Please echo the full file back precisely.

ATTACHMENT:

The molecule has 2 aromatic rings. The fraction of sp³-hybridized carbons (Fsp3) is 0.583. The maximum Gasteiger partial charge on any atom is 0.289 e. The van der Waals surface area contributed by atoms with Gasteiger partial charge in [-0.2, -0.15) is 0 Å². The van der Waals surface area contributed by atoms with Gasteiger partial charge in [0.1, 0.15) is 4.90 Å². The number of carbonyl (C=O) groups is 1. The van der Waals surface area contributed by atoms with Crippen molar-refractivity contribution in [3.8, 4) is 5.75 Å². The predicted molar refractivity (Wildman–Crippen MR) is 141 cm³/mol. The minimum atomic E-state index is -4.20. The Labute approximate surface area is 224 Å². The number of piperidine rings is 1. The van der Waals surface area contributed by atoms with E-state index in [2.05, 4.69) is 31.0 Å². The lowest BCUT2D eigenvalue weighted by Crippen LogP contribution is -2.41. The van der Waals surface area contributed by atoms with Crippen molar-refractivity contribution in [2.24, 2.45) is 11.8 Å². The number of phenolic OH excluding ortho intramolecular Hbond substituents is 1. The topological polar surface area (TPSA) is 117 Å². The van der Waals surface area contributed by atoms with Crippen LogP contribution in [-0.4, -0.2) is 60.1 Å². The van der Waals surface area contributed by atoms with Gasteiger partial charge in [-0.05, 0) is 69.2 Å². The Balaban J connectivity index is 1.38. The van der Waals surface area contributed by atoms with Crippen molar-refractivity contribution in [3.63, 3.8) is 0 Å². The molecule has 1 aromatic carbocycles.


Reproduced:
The molecule has 2 aromatic rings. The fraction of sp³-hybridized carbons (Fsp3) is 0.583. The maximum Gasteiger partial charge on any atom is 0.289 e. The van der Waals surface area contributed by atoms with Gasteiger partial charge in [-0.2, -0.15) is 0 Å². The van der Waals surface area contributed by atoms with Gasteiger partial charge in [0.1, 0.15) is 4.90 Å². The number of carbonyl (C=O) groups is 1. The van der Waals surface area contributed by atoms with Crippen molar-refractivity contribution in [3.8, 4) is 5.75 Å². The predicted molar refractivity (Wildman–Crippen MR) is 141 cm³/mol. The minimum atomic E-state index is -4.20. The Labute approximate surface area is 224 Å². The number of piperidine rings is 1. The van der Waals surface area contributed by atoms with E-state index in [2.05, 4.69) is 31.0 Å². The lowest BCUT2D eigenvalue weighted by Crippen LogP contribution is -2.41. The van der Waals surface area contributed by atoms with Crippen molar-refractivity contribution in [2.24, 2.45) is 11.8 Å². The number of phenolic OH excluding ortho intramolecular Hbond substituents is 1. The topological polar surface area (TPSA) is 117 Å². The van der Waals surface area contributed by atoms with Crippen LogP contribution in [-0.4, -0.2) is 60.1 Å². The van der Waals surface area contributed by atoms with Gasteiger partial charge in [-0.05, 0) is 69.2 Å². The Balaban J connectivity index is 1.38. The van der Waals surface area contributed by atoms with Crippen molar-refractivity contribution in [3.63, 3.8) is 0 Å². The molecule has 1 aromatic carbocycles.